Saturday, August 23, 2008

Residential Up, Retail Down

The desire of urban planners is for close-in development to consist of multi-level residential units placed on top of retail stores, thus making neighborhoods "walkable" and reducing vehicular traffic. Nice pipe dream. While the apartments fill up, the vacancy rates on the ground floor remain high. The problem cannot be placed solely on the shoulders of the idealists that often require this type of design. Property owners still ask for exorbitant rents from businesses, often twice per square foot than the residences. And with no anchor stores as a drawing power, these stores must rely on fewer customers to help pay the rent. But the owners have forgotten Business 101. Rent is the highest fixed expense of most retail operations. Reduce the commercial rent and entice the retail establishments. Offset this with slightly higher residential rates. Apartment dwellers are more likely to pay the higher rent given the convenience of a nearby cleaners, ice cream parlor, coffee shop, sandwich shop, pizza parlor and perhaps a bar. But property owners, geniuses all, would prefer to ask for higher commercial rates and collect zero rent from vacant stores than reduce rates and actually produce income.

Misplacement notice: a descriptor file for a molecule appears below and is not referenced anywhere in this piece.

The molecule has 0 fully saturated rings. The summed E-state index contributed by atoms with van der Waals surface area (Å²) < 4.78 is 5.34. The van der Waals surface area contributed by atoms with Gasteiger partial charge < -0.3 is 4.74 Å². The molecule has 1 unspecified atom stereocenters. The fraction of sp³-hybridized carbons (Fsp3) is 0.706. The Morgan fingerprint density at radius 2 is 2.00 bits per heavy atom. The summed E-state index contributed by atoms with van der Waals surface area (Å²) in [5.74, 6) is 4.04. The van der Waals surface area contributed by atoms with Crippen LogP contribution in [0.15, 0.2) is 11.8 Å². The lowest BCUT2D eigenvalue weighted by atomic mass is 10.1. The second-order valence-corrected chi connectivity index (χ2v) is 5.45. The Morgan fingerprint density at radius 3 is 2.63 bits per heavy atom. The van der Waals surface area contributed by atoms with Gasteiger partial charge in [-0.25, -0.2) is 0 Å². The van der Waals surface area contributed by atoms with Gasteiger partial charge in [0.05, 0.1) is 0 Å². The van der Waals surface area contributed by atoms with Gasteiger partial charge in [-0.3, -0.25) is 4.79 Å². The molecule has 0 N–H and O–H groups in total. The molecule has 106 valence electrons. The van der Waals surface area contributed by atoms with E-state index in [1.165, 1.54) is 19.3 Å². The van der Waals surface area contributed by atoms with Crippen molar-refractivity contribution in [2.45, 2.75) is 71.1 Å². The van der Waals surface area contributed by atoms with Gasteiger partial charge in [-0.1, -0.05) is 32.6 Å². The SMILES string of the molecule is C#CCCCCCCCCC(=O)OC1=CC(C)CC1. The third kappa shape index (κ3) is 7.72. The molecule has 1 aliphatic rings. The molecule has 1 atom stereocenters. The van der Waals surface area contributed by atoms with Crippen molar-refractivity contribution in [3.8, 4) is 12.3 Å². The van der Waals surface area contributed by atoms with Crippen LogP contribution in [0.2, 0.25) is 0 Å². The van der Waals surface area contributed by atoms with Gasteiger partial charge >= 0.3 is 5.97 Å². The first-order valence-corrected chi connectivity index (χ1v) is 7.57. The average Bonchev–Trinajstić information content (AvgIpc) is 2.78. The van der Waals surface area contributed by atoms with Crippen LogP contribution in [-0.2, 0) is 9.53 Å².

No comments: